Tho school is operated in three gen
eral divisions, (1) the primary, (2)
the grammar school, and (3) the high
school. Besides the principal, the
teachers in the grammar and high
schools are Sirs. Hendry nnd Sliss
Kinney. The three primary depart
montsnrc in charge of Sliss Winter,
Sirs. Necdhain and Sliss Slosstnan.
THE ritlNCtl'Al.'.'. KOOM.
This is a large, well-finished, airv
apartment, furnished with patent
desks of excellent American pat
tern. Extensive blackboard sur
face is provided over the teacher's
platform and around the walls. At
the main entrance there is a con
siderable area ready to be utilized
for any purpose that mny be requir
ed. Fjom this to within about four
feet of tho platform, there arc six
aisles and five rows of desks, ten in
each row. As each desk provides
room for two pupils, there is, ft
present, seating accommodation for
one hundred. Mr. Scott is a gradu
ate of the University of Kentucky,
and is an experienced educationist.
When visited tho work in tho princi
pal's room happened to be arithmetic,
on slate and blackboard. The class
was well-advanced in this branch, in
fact, had been through nearly all
the rules, and the chief object now
is to consolidate previpus aquisi
tions, and to become expert in the
practical application of the princi
ples of tho science. Tho ques
tions propounded for solution
bear as close, as possible a re
semblance to the daily calculations
to be met in commercial affairs.
The solutions offered undergo care
ful scrutiny. It is not enough that
pupils can find "the answer" with
pencil and chalk. They are to prove
themselves capable of bringing mind
to bear upon the work. Processes
of solution must, in all cases, be
fully accounted for. Guess work,
under such a system of teaching, is
scarcely possible. An inspection of
the work of a previous lesson remain
ing on the black-boards, proves in
a way, not to be mistaken, that
arithmetical calculations arc supple
mented by first-class literary execu
tion. Every solution must explain
itself. Capitals, commas and other
necessary punctuation marks come
right into place with as much care as
if the whole matter was intended to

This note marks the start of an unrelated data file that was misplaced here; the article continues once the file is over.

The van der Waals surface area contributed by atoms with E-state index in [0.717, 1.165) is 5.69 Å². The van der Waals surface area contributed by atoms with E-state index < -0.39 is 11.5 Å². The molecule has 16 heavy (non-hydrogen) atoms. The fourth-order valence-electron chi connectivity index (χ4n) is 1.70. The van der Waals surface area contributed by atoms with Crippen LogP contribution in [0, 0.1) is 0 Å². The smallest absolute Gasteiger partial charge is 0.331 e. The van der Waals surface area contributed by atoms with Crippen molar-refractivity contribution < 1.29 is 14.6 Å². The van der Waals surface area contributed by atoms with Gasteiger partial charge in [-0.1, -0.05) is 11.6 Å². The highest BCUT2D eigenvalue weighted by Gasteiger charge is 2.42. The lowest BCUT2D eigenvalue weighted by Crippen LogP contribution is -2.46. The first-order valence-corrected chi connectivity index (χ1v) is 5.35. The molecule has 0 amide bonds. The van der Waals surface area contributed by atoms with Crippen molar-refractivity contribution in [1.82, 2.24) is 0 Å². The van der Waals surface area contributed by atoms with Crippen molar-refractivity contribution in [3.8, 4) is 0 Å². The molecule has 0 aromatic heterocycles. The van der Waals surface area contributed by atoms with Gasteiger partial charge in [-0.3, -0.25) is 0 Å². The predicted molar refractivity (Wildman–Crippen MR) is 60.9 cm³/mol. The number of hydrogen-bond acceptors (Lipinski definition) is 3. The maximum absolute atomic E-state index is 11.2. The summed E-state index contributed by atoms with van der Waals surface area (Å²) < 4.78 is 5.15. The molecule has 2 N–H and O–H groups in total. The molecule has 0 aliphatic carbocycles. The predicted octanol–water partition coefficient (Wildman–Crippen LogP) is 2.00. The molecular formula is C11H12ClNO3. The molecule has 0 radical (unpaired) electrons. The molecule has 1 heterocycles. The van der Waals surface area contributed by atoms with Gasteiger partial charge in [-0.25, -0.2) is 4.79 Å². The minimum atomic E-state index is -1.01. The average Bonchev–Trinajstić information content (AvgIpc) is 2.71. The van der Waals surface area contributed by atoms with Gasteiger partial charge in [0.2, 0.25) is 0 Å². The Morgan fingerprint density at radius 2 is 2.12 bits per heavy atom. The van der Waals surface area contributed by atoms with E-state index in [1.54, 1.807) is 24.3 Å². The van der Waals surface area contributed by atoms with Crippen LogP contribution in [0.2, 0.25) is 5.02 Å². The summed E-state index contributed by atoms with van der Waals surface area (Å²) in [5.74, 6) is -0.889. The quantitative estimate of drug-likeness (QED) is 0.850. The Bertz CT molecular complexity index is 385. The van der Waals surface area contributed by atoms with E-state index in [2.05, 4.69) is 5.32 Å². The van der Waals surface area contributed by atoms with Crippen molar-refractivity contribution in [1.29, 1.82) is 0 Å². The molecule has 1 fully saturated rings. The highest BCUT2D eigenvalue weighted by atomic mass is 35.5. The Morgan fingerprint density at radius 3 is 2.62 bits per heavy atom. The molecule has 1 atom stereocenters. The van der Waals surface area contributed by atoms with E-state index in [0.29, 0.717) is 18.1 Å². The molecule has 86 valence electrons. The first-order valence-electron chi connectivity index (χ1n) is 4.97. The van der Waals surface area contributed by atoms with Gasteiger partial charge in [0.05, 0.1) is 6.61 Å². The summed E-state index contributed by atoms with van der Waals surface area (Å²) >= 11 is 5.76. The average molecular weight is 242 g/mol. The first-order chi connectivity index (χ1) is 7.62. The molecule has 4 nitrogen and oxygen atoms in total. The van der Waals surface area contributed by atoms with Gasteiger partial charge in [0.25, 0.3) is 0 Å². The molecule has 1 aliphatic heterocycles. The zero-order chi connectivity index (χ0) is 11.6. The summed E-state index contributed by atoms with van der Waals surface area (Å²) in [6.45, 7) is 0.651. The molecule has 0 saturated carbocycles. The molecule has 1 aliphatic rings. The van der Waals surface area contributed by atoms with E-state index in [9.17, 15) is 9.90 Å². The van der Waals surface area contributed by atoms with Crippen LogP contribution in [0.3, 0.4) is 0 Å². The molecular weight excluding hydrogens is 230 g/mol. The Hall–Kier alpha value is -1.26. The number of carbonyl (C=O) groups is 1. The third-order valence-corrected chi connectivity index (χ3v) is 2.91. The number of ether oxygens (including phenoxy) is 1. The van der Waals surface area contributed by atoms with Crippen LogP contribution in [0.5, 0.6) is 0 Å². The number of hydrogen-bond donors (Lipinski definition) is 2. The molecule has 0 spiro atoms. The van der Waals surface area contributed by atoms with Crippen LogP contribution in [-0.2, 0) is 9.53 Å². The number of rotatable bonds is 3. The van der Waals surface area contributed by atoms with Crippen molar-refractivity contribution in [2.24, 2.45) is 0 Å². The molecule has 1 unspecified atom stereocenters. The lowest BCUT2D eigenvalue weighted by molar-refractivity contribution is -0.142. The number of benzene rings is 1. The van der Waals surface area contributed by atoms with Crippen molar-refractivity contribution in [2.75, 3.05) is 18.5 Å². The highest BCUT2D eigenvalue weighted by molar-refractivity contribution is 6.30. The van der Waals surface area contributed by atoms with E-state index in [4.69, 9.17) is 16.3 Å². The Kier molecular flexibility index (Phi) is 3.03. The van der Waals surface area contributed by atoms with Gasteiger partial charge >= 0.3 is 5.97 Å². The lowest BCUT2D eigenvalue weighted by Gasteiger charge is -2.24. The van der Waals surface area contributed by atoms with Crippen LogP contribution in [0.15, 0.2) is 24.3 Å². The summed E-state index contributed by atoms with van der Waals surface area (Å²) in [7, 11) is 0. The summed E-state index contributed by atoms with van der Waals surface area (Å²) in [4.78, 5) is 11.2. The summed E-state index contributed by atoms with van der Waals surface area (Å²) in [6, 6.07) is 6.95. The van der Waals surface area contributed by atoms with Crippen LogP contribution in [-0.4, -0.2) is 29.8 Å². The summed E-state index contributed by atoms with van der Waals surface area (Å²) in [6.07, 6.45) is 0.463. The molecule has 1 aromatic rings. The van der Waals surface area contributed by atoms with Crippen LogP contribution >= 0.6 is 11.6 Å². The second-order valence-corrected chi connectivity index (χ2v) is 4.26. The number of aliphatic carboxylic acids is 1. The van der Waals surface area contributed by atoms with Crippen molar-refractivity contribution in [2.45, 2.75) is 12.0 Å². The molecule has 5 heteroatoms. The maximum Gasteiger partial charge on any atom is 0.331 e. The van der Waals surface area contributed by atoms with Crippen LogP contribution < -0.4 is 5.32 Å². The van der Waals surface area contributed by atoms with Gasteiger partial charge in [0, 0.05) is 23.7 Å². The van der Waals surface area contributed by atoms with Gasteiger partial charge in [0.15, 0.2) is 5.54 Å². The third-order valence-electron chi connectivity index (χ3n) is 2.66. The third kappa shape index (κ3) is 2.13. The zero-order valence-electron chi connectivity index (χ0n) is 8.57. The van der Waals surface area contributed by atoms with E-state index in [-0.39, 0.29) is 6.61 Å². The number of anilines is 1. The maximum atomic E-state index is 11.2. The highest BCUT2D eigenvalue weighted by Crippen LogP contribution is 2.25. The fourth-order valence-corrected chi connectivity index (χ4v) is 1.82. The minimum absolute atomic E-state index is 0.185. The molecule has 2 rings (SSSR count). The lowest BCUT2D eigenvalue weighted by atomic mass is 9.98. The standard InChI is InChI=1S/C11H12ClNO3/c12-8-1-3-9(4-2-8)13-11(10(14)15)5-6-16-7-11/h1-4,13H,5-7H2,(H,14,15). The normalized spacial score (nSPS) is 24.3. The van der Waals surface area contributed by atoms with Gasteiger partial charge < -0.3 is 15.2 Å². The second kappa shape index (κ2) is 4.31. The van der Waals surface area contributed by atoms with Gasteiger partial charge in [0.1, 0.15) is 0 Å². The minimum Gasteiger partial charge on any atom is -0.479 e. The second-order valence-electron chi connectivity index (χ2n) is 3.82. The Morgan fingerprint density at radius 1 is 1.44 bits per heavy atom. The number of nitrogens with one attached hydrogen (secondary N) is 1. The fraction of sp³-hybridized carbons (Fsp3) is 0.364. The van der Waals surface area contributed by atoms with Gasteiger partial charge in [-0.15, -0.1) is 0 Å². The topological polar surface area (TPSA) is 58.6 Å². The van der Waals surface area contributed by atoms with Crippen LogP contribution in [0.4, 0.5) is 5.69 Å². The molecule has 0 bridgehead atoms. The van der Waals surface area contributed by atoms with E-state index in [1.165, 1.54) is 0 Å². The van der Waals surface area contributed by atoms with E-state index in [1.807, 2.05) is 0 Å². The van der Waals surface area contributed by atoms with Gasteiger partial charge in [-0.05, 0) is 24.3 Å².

pass into the printer's hands.
A special lesson in geometrical
ratio is given, after which members
of the class are sent forward to ex
emplify under their own signs
manual the results of their attention
or non-attention, as the case might
be. The lesson closes with the an
nouncement of 'a new and original
problem to be returned solved next
da'. As it may be of interest to any
readers of the Bulletin who arc fond
of exploits in "ciphering," hcrcitis:
" If you lay a steel pen on the wharf
the first week in n year, two pens
the second week, four the third,
and so on throughout the year,
doubling, each wcelc, the previous
week's deposit, and supposing 1,000
pens to weigh one pound; how
many trips must the Alameda make,
taking 2,000 tons every trip, to carry
your pens to San Francisco?"
A dictation exercise follows, and
is performed with a faithful regard
to absolute correctness. The " any
thing will do" method is as dead as
Julius Cft'snr. " What is worth
doing is worth doing well," is
the only principle tolerated.
There is nothing to which writers
of English arc more generally
prone than to slovenliness of execu
tion, and this is the very thing that
the practical educator will set him
self to correct at tho outset, by train
ing the learner to aim at a high
standard of excellence. The lessons
nnd the methods of teaching pursued
here arc evidently directed to the
twofold object of developing the
scholars' reasoning powers and
habituating them to tho performance
of such work as will be of everyday
service to them in whatever situation
they may hereafter be placed.
MIIS. IIKNPIIY'H UOOM.
The second department in thu
High School division is conducted
by Sirs. Hendry. Tho Fourth
Header is being read with fair ex
pression and distinctness of enuncia
tion. There is perhaps no language
more expressive than English, and
yet thero is none more easy to con
vert into inarticulate mumbling
sounds. It is really one of thu most
irksome and distressing of all the
teacher's work to inaugurate and
carry on good English reading exer
cises in a public school, composed as
i j i i , .
t is of Individuals from ftpnlllo?,
everyone of which, sometimes, nes
nn nlnuxt independent dialect.
Every attention is hero given to the
Invnr'inbly lintd takof training good
renders. l)i0tiiR't enunciation and
force of expression must be reached
after careful and protracted itera
tions and tcllcrntioii. The study of
algebra is can led on to a high dage